Many of us make the classic mistake of thinking that suppressing a feeling is the best way to keep calm under pressure. James Gross, a professor at Stanford University and an expert on emotion regulation, has outlined some of the strategies we can use to avoid emotional stress overload:

1) Situation selection: if you are no good at presenting your project to your boss or a client, you can choose not to do so.

2) Situation modification: if you have no choice but to present your project to your boss, modify the situation in some way (for example, be better prepared).

3) Response modulation: while presenting your idea to your boss, try to deflect your anxiety, tension and nerves. You will get nervous, you can’t avoid that, but you will be less affected because you are aware of it.

These three choices work well, but only if those emotions haven’t already manifested themselves. What happens if you are already experiencing them? In this case you have two choices:

1) Express your emotions: if you are sad, cry the way a child would (obviously this isn’t possible in all social situations).

2) Cognitive change: even in the middle of an emotional predicament, you can still rethink things, ‘label’ or ‘reformulate’ your emotions, i.e. change your interpretation of what is happening.

Doctor Gross found that people who attempted to suppress negative emotions failed. Trying ‘not to feel’ something is not only difficult but can be counterproductive. If you try to suppress an emotion in the presence of another, his or her blood pressure will increase. The observer expects to see an emotion, but none is forthcoming. In other words, suppressing emotions literally makes the person next to you feel uncomfortable.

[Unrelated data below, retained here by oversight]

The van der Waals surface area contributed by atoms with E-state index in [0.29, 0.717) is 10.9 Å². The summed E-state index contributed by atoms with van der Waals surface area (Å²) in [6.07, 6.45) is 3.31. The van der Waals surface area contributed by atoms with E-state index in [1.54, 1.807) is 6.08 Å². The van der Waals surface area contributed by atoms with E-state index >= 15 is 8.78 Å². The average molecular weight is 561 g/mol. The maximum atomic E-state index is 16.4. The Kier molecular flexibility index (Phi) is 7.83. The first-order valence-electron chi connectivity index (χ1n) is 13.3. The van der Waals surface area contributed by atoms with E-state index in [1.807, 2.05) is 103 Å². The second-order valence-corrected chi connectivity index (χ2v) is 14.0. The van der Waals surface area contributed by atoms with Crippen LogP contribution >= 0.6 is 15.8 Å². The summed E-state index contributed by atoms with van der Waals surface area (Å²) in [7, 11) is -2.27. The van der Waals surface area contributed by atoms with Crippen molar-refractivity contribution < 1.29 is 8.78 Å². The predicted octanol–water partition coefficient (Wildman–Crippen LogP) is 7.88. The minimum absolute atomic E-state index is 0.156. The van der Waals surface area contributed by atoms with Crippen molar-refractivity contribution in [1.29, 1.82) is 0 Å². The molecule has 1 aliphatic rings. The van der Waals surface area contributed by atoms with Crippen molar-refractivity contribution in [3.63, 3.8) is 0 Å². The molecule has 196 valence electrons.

Labelling emotions

Professor Matthew Lieberman discovered through the use of an MRI scanner that the level of activity in the amygdala of participants decreased when they described or labelled an emotion. They felt less emotionally stressed. Labelling what you feel activates a region in the brain responsible for inhibiting or slowing thoughts: cogitate less and you feel less stressed. This also shows that it is wrong to assume that talking about emotions makes things worse. On the contrary, describing an emotion in one or two words helps to diminish it. With time, this practice, which at first is conscious and intentional, will become habitual, almost natural. The brain starts to rewire itself in order to become more effective at dealing with its emotions.

Reformulating an emotion

There are four different techniques, depending on the situation.

1) Reinterpret an event or situation. As we reinterpret, we decide whether the event is threatening or not.

2) Normalise. Describe in a conscious way the different emotions you are going to experience during a change in your life in order to reduce the threat. Starting a new job will make me anxious at first, then unsure of myself, then nostalgic, etc.

3) Reorganise the information. Change the list of priorities in your head. If your job is high on your list and suddenly you have a child, your child will probably come first now. In this way negative emotions about your work cause you less stress.

4) Reposition yourself. This entails putting yourself in another’s shoes in order to see things from a different perspective.

Certainly any of this reformulation techniques is extremely effective in helping to control our emotions. Many studies have shown that people who practice them lead more contented lives. Start reformulating!

This is an extract from Estanislao Bachrach's The Agile Mind: